Several studies have compared electric toothbrushes to traditional manual brushes. The results support the use of electric toothbrushes.
Many years ago electric toothbrushes were something of a gimmick. They vibrated at slow rate, and still required a brushing movement to work properly. Often intended for children they were given novelty cartoon designs, though they may have at least encouraged children to brush.
Modern toothbrushes are different. They have either oscillating heads that perform the brushing automatically, or they vibrate at ultrasonic frequencies that kill bacteria. According to long term studies these modern electric toothbrushes reduced plaque by 21% and gum disease by 6%, compared to manual toothbrushes.
Of course these types of studies cannot look at every aspect of dental health. It does not always pick up on the people who neglect to brush, or perhaps compare the people who floss to the people who don’t.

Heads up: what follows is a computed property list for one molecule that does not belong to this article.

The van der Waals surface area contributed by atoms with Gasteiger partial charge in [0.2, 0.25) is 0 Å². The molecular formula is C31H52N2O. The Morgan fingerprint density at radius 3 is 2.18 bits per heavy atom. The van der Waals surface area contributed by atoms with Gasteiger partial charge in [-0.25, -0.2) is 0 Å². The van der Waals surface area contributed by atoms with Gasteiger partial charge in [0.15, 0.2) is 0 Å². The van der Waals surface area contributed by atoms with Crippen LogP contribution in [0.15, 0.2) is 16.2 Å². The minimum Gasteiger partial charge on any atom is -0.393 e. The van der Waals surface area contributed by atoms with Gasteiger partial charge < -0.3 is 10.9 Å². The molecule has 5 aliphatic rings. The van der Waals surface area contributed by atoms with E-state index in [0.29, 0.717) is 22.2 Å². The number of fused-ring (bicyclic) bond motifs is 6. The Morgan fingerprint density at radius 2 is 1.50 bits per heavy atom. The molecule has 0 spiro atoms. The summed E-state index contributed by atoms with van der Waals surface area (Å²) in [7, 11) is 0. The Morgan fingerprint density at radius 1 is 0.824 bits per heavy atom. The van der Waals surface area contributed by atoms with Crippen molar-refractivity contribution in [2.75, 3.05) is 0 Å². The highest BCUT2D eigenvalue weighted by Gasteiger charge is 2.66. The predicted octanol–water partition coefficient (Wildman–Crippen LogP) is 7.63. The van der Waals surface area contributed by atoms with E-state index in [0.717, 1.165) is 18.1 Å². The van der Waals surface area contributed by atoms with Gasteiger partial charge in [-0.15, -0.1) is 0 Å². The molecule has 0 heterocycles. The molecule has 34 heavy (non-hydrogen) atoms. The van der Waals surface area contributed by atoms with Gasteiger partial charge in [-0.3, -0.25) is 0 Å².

A toothbrush is only good if we use it.
One way of looking at the situation is to say that electric toothbrushes do the work for us. They achieve the same results, or better, then manual toothbrushes, but with less effort. Perhaps they achieve it in less time, though it is better to still brush for the full two minutes.
Electric toothbrushes are a great advantage for people with limited hand movements. people with arthritis or disabilities can use an electric toothbrush with minimal effort. This will produce better results than an manual toothbrush.
Teeth need to be flossed at least once per day, because no toothbrush can reach into the spaces between teeth. Mouthwash adds to the benefits of brushing and flossing.
The best toothbrush is the one used correctly twice every day, but if you find electric toothbrushes convenient, then by all means use them.
Brushing, flossing and use of mouthwash greatly reduces problems in teeth and gums. Talk to your dentist about the best options.